Working in other cultures presents challenges of understanding levels of cultural complexity and communication traditions. On the other hand, these challenges are also joyful opportunities for cultural exchange and good humor. Traveling to the South of China sharing dances with the Bai people, improvising with students by the sea, by the Great Wall, learning Sufi dances in Istanbul while bringing dance therapy to people in a psychiatric hospital and in a senior center, and finding that Mayim, Mayim became one of my students’ favorite warm-up are unforgettable experiences that give me hope over and over about the basic goodness of human beings and the importance of culture’s role in mental health.
Then COVID hit China. Suddenly, I could not go in person, and all interaction had to be by Zoom, including our training program and supervision. In the supervision group I was hearing cases of the psychologists who were asked to staff their university hotlines and were facing new roles as short-term hotline providers.
This was the beginning of the pandemic, where people were newly shut into enclosed and often small spaces. Their shock, panic and fear sometimes manifested as aggression toward others, and the hotline counselors needed short-term tools to help them.
Therefore, we developed a film based on embodied responses to dealing with COVID related trauma. We are in the process of making others and learning about the interesting question of how to use a disembodied medium to bring forth an embodied response in others. One way is to simplify the training so that it could be used for a one-time session, or longer. The basic issues to be addressed in this case included: Normalizing, Grounding, Creating Safe Space, Boundaries and Control of the Boundaries, Creativity, Resilience, Regrowth. Some of the videos use a longer narrative in which the basic issues are addressed, but since the university students can use the hotline only a short time, this one is being used to help them and their counselors. These videos can be viewed in the full length recorded lecture on the American Dance Therapy Association website.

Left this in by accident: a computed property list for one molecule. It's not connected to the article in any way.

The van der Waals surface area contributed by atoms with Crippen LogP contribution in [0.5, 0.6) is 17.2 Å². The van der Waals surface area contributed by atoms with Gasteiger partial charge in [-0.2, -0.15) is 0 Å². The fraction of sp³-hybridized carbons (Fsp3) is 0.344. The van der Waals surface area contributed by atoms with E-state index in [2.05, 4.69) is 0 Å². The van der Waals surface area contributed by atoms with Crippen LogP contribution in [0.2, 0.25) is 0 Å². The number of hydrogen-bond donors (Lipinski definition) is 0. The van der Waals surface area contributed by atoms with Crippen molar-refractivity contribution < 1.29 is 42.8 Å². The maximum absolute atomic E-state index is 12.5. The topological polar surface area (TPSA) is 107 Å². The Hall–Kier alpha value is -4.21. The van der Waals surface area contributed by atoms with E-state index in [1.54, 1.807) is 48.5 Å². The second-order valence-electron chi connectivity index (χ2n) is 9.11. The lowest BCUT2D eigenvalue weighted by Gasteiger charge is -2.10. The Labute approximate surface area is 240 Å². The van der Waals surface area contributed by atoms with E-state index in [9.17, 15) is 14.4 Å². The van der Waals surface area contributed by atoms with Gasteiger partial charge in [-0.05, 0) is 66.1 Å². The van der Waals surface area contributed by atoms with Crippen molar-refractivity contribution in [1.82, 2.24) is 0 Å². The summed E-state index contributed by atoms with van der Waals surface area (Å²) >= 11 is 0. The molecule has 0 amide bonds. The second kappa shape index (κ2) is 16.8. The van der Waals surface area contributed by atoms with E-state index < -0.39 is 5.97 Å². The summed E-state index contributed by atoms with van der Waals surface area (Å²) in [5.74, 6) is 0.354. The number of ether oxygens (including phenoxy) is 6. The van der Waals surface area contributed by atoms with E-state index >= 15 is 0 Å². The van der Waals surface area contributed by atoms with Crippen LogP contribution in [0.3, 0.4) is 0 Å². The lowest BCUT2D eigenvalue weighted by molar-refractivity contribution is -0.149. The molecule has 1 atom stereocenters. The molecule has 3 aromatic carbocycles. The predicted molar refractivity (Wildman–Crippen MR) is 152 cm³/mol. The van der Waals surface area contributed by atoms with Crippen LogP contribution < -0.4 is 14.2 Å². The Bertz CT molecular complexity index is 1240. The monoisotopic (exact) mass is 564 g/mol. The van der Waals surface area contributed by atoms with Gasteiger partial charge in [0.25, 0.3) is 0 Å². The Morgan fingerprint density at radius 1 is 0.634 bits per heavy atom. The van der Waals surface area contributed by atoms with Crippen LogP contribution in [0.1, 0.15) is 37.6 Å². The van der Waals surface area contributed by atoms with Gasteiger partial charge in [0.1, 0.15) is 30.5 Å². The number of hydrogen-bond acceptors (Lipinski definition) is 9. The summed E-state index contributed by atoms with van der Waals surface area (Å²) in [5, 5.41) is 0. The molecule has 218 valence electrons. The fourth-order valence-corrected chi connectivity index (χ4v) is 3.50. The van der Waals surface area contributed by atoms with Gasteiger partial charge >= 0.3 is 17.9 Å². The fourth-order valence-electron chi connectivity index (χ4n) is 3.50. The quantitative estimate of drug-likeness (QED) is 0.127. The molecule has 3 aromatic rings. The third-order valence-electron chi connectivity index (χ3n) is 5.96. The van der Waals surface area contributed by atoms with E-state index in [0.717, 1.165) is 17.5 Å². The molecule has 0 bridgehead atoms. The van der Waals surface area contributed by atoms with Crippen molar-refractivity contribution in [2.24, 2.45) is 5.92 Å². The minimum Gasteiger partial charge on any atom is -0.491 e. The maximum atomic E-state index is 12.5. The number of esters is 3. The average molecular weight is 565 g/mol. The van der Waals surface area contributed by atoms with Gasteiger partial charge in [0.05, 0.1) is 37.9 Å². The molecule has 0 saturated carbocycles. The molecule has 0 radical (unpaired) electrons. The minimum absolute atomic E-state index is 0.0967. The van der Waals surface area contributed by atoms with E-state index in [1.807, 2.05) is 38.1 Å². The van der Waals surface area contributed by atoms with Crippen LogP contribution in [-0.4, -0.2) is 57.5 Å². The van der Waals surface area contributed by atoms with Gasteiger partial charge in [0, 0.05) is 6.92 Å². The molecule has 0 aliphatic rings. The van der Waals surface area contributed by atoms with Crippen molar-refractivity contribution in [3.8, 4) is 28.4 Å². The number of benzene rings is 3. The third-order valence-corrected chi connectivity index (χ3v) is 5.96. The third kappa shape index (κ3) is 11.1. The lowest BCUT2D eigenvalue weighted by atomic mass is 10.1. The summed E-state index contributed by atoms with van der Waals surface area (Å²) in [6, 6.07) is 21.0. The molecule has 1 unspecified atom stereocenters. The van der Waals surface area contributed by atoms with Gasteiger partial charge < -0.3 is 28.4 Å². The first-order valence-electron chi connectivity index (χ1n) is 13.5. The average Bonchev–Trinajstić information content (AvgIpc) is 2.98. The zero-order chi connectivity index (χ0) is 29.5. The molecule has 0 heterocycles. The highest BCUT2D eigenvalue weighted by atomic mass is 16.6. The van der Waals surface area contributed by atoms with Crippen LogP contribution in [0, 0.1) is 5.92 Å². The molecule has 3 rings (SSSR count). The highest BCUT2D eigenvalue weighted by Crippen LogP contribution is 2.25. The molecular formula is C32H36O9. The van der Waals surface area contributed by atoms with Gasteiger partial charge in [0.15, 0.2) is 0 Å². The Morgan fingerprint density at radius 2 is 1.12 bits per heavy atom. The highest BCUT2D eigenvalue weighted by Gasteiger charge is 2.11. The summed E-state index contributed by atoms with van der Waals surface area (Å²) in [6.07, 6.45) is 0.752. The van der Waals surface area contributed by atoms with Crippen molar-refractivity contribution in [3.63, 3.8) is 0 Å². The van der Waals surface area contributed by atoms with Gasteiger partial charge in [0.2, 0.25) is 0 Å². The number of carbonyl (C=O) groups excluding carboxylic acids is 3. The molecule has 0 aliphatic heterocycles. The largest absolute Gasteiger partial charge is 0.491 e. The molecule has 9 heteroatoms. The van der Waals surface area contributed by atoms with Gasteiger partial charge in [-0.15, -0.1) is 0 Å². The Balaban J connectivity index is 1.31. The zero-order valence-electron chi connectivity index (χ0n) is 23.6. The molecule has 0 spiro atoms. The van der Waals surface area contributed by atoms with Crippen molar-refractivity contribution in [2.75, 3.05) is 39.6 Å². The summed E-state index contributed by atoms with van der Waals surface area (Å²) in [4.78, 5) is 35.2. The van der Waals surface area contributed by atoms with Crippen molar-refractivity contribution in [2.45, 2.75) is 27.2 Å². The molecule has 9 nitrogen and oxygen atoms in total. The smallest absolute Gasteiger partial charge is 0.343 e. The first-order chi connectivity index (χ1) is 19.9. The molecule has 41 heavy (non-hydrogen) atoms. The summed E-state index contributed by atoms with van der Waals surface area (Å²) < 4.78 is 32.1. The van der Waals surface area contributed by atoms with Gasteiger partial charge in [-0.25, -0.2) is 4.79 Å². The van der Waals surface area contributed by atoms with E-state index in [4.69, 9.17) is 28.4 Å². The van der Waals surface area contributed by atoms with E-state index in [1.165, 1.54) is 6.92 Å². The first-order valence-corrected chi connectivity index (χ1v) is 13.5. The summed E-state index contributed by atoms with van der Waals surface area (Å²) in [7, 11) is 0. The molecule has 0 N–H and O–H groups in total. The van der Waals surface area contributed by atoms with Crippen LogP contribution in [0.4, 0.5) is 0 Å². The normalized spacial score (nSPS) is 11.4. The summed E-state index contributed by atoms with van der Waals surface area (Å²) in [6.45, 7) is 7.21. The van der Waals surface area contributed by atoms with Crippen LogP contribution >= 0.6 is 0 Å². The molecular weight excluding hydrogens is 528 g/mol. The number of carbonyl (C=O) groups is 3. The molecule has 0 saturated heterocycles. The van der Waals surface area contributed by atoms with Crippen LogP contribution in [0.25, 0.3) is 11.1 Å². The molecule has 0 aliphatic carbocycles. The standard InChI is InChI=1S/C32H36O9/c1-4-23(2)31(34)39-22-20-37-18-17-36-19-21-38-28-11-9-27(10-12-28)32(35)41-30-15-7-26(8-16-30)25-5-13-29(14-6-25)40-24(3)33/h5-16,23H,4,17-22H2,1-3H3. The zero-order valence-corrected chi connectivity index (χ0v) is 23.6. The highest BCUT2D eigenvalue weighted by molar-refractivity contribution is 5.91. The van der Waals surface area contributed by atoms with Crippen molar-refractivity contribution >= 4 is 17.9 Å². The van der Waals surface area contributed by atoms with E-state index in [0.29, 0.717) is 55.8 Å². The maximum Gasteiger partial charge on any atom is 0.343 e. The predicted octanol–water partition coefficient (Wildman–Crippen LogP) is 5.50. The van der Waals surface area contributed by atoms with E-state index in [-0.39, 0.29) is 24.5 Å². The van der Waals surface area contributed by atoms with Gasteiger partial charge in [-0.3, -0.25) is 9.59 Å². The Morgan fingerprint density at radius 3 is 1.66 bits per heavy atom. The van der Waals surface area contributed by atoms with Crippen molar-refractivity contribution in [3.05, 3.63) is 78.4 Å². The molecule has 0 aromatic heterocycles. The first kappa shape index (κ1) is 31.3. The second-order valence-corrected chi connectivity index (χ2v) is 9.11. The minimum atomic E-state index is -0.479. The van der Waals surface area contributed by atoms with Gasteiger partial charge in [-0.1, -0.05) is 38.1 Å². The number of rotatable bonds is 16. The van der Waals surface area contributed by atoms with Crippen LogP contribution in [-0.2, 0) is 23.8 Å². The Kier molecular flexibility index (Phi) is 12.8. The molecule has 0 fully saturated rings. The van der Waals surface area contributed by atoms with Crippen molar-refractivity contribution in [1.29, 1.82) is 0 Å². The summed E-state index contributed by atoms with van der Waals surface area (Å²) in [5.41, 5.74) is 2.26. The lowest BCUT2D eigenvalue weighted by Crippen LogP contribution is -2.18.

The existential threat brought by the pandemic awakens us to the reality that life may never return to what we assumed to be normal or stable, and that it is essential to learn effective ways to cope with natural and manmade disasters. Dance/movement therapy is an inherently cross-cultural, connecting, expressing and healing modality that can help us with life’s new normals.
Bai Woman in Yunan Province, Photo Credit I. Serlin
Improvisation at Chuxiong, Yunan Province, 2016, Photo Credit I. Serlin
Bai Women Teaching Us Their Dances, Photo Credit I. Serlin
Bai Village, Photo Credit I. Serlin
Improvisation at Chuxiong, 2016, Photo Credit I. Serlin
Improvisation at Great Wall, Beijing, Photo Credit I. Serlin
Instanbul Evening, Photo Credit I. Serlin
Students at Oncology Clinic, Istanbul, Photo Credit I. Serlin
History of Turkish Dance.
Belly Dance Performance Istanbul Photo Credit I. Serlin
DMT in Senior Residence, Istanbul, Photo Credit I. Serlin
Conflict of interest
The author declares no conflict of interest.
This article does not contain any studies with human participants or animals performed by any of the authors.
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Editor Note: This lecture was presented during the American Dance Therapy Association conference that was held virtually in 2020 due to the Covid-19 pandemic. The full presentation is available via video on the American Dance Therapy Association website or here: https://youtu.be/KCvatEOR284.
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Serlin, I.A. Marian Chace Foundation Lecture 2020 Trauma-Informed Dance Movement Therapy: Real Life Trainings with Syrian Refugees, China and US COVID-19 Hotline.
Am J Dance Ther 43, 64–76 (2021). https://doi.org/10.1007/s10465-021-09348-9